USVETS leaders say goal is to “go bankrupt”
LOS ANGELES – The USVETS organization seeks to bring visibility and awareness to the fight of homeless veterans with the mission to end veteran homelessness in the United States, and its CEO intimately understands the struggle of many of those who served – he himself is a veteran.
Launched in 1993, USVETS is the largest nonprofit organization with boots on the ground to fight head-on against the homeless crisis in the United States. Its holistic approach provides housing, counseling, career and support services to help America’s veterans rebuild and thrive.
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USVETS CEO and President Steve Peck said his interest in getting involved with homeless veterans came after serving in the war himself.
Make Camo your campaign. (Credit: USVETS)
“I was a sailor in Vietnam in 1969 and 1970s and it’s obviously a meaningful experience in anyone’s life,” Peck told FOX TV stations. “I was quite disturbed by what I saw and did there.”
While working on documentary films on the subject, he learned that a third of homeless men at the time were veterans.
“It’s really a way to reconcile everything that’s happened to me,” Peck explained. “I have never been homeless. But I certainly feel a lot of compassion for the veterans who come back and struggle to find their way, and what we do at USVETS is give them a chance. , two chances, three chances, however many chances they need. “
Today in the United States, nearly 38,000 veterans are homeless, representing about 9% of all homeless adults, according to USVETS.
Shalimar Cabrera, Executive Director of USVETS, is the granddaughter of two WWII veterans.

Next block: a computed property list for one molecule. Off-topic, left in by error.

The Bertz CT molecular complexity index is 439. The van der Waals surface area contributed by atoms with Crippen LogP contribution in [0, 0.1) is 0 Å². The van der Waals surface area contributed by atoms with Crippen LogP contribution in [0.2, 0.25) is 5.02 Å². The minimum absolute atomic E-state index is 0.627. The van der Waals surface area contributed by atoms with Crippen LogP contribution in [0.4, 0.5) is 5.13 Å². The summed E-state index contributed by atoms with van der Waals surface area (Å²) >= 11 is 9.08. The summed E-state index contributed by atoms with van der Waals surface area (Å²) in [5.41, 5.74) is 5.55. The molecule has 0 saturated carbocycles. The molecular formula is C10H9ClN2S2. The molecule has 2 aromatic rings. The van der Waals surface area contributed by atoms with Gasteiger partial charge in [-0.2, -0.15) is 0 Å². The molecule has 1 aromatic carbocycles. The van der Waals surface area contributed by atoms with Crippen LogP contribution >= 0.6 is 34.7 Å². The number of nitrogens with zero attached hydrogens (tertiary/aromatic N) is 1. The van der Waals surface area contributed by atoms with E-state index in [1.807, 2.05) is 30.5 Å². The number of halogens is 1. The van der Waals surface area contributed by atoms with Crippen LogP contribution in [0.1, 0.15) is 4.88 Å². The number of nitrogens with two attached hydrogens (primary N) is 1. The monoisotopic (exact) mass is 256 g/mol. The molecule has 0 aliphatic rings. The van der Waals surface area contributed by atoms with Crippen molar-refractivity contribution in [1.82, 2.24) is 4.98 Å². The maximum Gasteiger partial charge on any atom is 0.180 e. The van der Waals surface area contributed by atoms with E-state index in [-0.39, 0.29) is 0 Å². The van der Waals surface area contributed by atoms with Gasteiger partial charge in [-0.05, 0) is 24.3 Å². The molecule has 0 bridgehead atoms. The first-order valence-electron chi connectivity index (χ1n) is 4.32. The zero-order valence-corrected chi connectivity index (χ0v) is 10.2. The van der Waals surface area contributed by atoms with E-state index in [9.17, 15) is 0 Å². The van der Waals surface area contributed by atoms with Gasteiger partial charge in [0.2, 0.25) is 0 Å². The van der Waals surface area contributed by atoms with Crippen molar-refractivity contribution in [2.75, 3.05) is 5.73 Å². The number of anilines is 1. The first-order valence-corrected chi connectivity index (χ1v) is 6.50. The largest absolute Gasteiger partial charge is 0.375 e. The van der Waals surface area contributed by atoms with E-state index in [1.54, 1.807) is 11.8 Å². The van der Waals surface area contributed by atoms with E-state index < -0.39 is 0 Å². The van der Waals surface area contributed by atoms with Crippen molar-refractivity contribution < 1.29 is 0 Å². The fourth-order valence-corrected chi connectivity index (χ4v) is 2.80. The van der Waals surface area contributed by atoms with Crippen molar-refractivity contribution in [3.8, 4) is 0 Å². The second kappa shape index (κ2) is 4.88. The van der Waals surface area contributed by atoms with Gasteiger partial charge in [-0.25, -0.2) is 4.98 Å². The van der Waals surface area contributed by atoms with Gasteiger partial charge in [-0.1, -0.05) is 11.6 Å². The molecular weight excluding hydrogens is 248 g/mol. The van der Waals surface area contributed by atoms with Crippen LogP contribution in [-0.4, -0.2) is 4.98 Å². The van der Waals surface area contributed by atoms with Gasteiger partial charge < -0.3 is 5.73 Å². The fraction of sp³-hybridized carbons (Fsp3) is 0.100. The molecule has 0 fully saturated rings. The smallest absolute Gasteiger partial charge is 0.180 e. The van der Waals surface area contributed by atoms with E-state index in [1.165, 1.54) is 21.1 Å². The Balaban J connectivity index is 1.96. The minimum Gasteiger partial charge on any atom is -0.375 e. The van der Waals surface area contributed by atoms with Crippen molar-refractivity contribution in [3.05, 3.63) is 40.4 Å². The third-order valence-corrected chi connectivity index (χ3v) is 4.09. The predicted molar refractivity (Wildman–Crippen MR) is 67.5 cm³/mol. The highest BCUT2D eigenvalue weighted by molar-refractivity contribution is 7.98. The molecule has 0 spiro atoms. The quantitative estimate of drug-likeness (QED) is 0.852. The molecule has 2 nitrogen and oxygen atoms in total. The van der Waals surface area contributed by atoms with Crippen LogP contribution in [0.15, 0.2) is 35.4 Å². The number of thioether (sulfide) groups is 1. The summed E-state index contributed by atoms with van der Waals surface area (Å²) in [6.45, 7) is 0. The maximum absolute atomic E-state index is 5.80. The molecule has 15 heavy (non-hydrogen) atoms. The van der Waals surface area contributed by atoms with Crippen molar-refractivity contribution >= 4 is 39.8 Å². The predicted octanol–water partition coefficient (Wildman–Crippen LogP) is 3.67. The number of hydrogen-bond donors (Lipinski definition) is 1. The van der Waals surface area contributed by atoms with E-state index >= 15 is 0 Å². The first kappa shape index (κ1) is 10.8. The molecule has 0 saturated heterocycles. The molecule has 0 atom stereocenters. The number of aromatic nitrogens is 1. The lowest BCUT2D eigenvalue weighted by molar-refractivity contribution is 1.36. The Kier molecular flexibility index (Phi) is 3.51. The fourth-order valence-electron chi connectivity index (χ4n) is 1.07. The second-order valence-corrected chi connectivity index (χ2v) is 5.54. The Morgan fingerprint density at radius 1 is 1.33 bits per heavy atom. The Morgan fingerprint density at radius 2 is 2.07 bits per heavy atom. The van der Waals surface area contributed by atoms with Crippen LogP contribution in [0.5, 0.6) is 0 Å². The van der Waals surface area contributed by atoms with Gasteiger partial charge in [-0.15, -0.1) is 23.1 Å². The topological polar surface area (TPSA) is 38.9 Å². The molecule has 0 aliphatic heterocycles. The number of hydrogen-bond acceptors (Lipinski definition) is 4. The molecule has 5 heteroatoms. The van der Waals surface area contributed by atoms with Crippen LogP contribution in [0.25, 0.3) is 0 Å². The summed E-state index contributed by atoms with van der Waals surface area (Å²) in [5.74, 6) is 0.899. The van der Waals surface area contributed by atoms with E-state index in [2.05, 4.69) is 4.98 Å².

“The initial intention for me was really to make a difference and have an impact,” Cabrera said of his involvement with the organization 19 years ago. “No one who served in our country’s military should be left homeless and sleeping on the streets they fought to defend. It is a tragedy in our country.”
Veteran men are 1.5 times more likely to become homeless than non-veterans, and for women, the risk increases almost four times, Cabrera noted.
The organization has 32 locations across 11 regional locations in California, Nevada, Arizona, Hawaii, Texas, and Washington, DC, and provides temporary and permanent housing solutions and comprehensive services to veterans and their families. in all the countries.
“If we are to end homelessness, we will first need to prevent veterans from becoming homeless,” Peck continued.
The organization provides everything from street outreach, housing, life skills training, employment assistance, counseling and case management.
Cabrera said the organization is working to wrap support around homeless ex-combatants so that ultimately “they can regain their independence”
USVETS has launched its campaign called “Make Camo Your Cause” to establish the camouflage print as an official symbol to honor veterans.
FOX Corporation and its employees are working with USVETS to support their “Make Camo Your Cause” campaign by promoting the campaign and wearing camouflage to support the cause on Veterans Day.
“We have a vision to connect the cover-up to what we do, so whenever you see cover-up we hope people associate that with supporting and ending homelessness among veterans,” he said. declared Cabrera.
In order to bring visibility and awareness to the campaign, FOX is asking companies to purchase clothing from the USVETS online store and wear camouflage with USVETS on Veterans Day and post it on social media. using #HONORUSVETS.
USVETS is also looking for volunteers in the fight against veteran homelessness.
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The national non-profit association relies on the support of businesses and the community to help it achieve its goal through partnerships, including direct financial contributions, employee donations and matching gifts, campaigns , grants and volunteer engagement of employees.
Additionally, employers can “hire a veterinarian” through the USVETS Career Network, which connects veteran professionals and students with the lasting careers they love.
Donations to the association can also be made on its website.
“We hope to go bankrupt,” Cabrera said. “We hope that one day this tragedy will no longer exist.”
“But, our work remains unfinished until there are no more homeless veterans on the streets,” Cabrera continued.
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